To play this scale in your left hand, you’ll start with your 3rd finger on the A flat of your choice. Let your 2nd finger rest on the B flat and your 1st on C. Your 4th and 5th fingers should be floating above the keys at this point, taking care that they stay nice and rounded. This is what all of that looks like.

Let’s begin! Your fingers will come down in order, 3rd, 2nd, and then 1st, before it is time to change positions. Your 4th finger will make the first move here. Just like the right-hand scale, pivot on your thumb and let your 4th finger cross over your 1st to land D flat, as illustrated in the picture below.

Once it’s landed on D flat, your 3rd finger should naturally land on E flat, the next black key. Play that and then let your 2nd finger land on F and your 1st on G. Your hand will end up looking like the picture below.

Play the F with your 2nd and the G with your 1st and to finish the ascending part of this scale, your 2nd finger needs to cross over one more time. It will do that right as your thumb plays the G! Using your thumb as an anchor once more, cross your 2nd finger over your 1st and reach up slightly to play the A flat at the top of the scale.

We have reached the top! Let’s now reverse all of that and descend back down the scale. Once again, while you absolutely can repeat that top A flat, you don’t need to. The ascending scale ended with your 2nd finger on the A flat. Your thumb should still be sitting on the G. Play that G and while you do that, rearrange your hand like the picture below, the way it was before your 2nd finger crossed on the way up.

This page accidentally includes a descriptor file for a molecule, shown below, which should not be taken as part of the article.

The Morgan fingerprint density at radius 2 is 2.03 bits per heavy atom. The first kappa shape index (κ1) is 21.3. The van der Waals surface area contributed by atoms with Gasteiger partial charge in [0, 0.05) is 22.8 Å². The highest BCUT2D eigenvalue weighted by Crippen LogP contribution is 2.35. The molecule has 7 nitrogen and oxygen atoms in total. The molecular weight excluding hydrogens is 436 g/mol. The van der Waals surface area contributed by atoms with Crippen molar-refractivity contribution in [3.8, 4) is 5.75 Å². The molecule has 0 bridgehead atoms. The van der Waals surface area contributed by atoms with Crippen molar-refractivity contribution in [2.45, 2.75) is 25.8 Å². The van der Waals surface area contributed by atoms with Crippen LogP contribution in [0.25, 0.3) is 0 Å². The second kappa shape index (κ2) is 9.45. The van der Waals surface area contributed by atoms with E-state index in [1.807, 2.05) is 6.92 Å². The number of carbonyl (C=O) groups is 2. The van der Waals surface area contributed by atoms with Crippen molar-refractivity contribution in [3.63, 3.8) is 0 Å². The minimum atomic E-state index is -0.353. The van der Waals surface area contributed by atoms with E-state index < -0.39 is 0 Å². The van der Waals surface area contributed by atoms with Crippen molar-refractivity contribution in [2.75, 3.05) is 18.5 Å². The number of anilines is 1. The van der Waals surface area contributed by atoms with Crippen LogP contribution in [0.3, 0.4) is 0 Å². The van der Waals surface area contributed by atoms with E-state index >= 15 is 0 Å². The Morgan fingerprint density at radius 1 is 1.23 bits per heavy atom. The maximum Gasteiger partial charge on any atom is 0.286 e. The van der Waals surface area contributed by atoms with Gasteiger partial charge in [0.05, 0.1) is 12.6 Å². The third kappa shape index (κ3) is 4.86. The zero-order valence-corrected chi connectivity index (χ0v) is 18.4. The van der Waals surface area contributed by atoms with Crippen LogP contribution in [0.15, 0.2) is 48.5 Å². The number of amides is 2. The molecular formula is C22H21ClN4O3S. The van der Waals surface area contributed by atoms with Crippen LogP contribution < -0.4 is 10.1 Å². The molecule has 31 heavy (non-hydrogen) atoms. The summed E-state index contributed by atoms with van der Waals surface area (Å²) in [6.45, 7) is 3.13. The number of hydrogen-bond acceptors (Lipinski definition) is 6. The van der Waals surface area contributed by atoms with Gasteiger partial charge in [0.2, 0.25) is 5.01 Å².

Play the F with your 2nd finger, the E flat with your 3rd, the D flat with your 4th and we have one more position change before we’re done! This time, you will pivot on your 4th finger and bring your thumb under to land on the C.

Using your thumb as an anchor, bring your hand back around and arrange it in the same position it was when you started the scale.

We are now in position to finish it off! The thumb just played C, so the 2nd finger will play B flat and the 3rd will play A flat, the final note of the scale and you’ve done it! You’ve played the A flat major scale with both hands!

Practice Makes Perfect

Now that you’ve got both the right and left hand fingerings learned, all that’s left is to practice until you can play both hands smoothly! And it does take practice!

As you practice, pay careful attention to the way your hands sit on the piano. It will be almost impossible and you’ll pick up tons of bad habits if your hands aren’t in the proper position. Here’s what your hands should look like: